Popularity of EVs presents waste challenge of dead batteries...or does it?

Electric vehicles are effective tools to reduce our greenhouse gas emissions, but their batteries can pose eco-friendly challenges once they reach their inevitable end of life

Like any products that have batteries, electric vehicles (EV) will run into the issue of safe disposal or storage of the power sources once they come to an inevitable end.

As more people trade in their gas-powered vehicles for hybrids or electrics worldwide, concerns about what happens to the batteries once they're retired are mounting.

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So, what can we do with the dead batteries? There are multiple options.

In a recent interview with The Weather Network, Cara Clairman, president and CEO of Plug'n Drive, acknowledged we're not at the point, yet, of scrambling for options to dispose them in an environmentally safe manner.

We're still in what she would consider the "early days" of the EV.

Electric vehicle lithium battery pack/Getty Images-1198227851

(Getty Images-1198227851)

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"The cars are still on the road from 2011. That's really the first model year. The only batteries that we're sort of having as waste right now are ones that come out of accidents, for the most part," said Clairman. "The great news is there is a lot of work on this topic."

Battery can be refurbished and given second life

One of the choices for handling the end-of-life batteries is refurbishment, so they can be put "back into use," Clairman noted.

For example, they can have second lives as the power sources for used EVs, or as backup storages to power buildings or to hold excess electricity generated by solar panels, for example.

Lithium-ion storage facility/Getty Images/Kyoshino:1455869696-170667a

(Getty Images/Kyoshino/1455869696-170667a)

"You take a bunch of used batteries [and] you snap them together, they still have quite a lot of life in them," said Clairman. "They could be used to back up a hospital or a building, or [as] backup charging for electric vehicles, like a battery pack source of electricity."

She said Canada has a "good, circular-economy solution" when it comes to giving a battery a second life. "It [goes] from a car to secondary use, and then to recycling."

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Lithium-ion batteries are preferred choice for EVs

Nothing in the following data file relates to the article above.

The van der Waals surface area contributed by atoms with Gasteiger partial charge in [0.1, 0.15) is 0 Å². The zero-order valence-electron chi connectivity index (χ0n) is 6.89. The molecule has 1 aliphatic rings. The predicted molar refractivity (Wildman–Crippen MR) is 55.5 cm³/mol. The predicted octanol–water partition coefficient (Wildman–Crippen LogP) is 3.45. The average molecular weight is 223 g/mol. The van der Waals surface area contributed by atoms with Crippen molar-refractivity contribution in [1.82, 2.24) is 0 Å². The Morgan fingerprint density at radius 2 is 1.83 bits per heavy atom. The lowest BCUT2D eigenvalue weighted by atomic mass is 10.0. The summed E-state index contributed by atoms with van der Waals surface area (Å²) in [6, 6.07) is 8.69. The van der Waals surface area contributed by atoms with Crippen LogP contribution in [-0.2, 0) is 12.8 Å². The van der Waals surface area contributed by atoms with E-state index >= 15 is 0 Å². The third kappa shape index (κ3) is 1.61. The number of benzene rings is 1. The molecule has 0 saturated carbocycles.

The most common type of electric vehicle battery is lithium-ion, considered to be the go-to rechargeable energy source for EVs.

"Lithium-ion batteries are highly suitable for electric vehicles due to their high-energy density, enabling long driving ranges and [resulting in] consistent performance over many charge cycles," said Farzaneh Sadri, an assistant professor at Queen's University, in a recent interview with The Weather Network.

GETTY electric vehicle

(Getty Images)

"They are safer and more stable than lithium-metal batteries, making them the preferred choice for EVs."

Lithium-ion batteries need proper recycling

The lithium-ion batteries, which are deemed "crucial" for EVs, Sadri said, require safe and eco-friendly handling.

"As more people embrace electric vehicles (EVs) worldwide, concerns arise about what happens to the batteries once they're retired," said Sadri. "Recycling EV batteries will mainly focus on retrieving valuable materials like nickel, cobalt, and lithium, essential for making new batteries," said Sadri.

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She was quick to point out, however, that even though recycling can alleviate the need for mining, the demand for those materials may "outstrip the recycled supply" because of the fast growth of the EV market.

Litihium-ion battery/Getty Images/Ser_Igor/825367806-170667a

(Getty Images/Ser_Igor/825367806-170667a)

Aside from lithium, nickel, and cobalt, EV batteries contain various materials such as plastics, copper and aluminum, among others.

"While efforts aim to reclaim these materials, some may not be economically feasible to recycle, and might need safe disposal in landfills or specialized facilities," said Sadri.

The Queen's University associate professor said there are obstacles that come with recycling batteries, especially in dismantling them because of a "lack of standardization" across battery packs.

The "complexity" raises costs and safety concerns associated with battery disassembly.

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"Other options involve repurposing old EV batteries for secondary uses. However, the success of these initiatives remains uncertain, given the decreasing costs of new battery technologies," said Sadri.

With a growing number of of battery-recycling startup companies such as Redwood Materials and Li-Cycle, they highlight the increasing importance of sustainable battery disposal, she noted.

"These companies aim to tackle supply chain issues and enhance domestic recycling efforts. Ultimately, the value of EV batteries lies in their component metals, which can be recycled and reused," said Sadri.

"Despite ongoing challenges, recycling offers a promising solution to reduce environmental impact and ensure a sustainable shift towards electric mobility and is ramping up significantly," said Sadri.

Lithium-ion batteries usually last anywhere from five to 15 years, or around 500 to 1,500 charge cycles, Sadri noted. However, it can differ based on usage patterns, charging habits and environmental conditions.

As for replacement costs, they vary on the vehicle make and model, as well as the size and capacity of the battery. On average, replacing a lithium-ion battery in an electric vehicle can range from several-thousand dollars to $20,000, Sadri added.

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Thumbnail courtesy of Getty Images/Fahroni/423584811-170667a.

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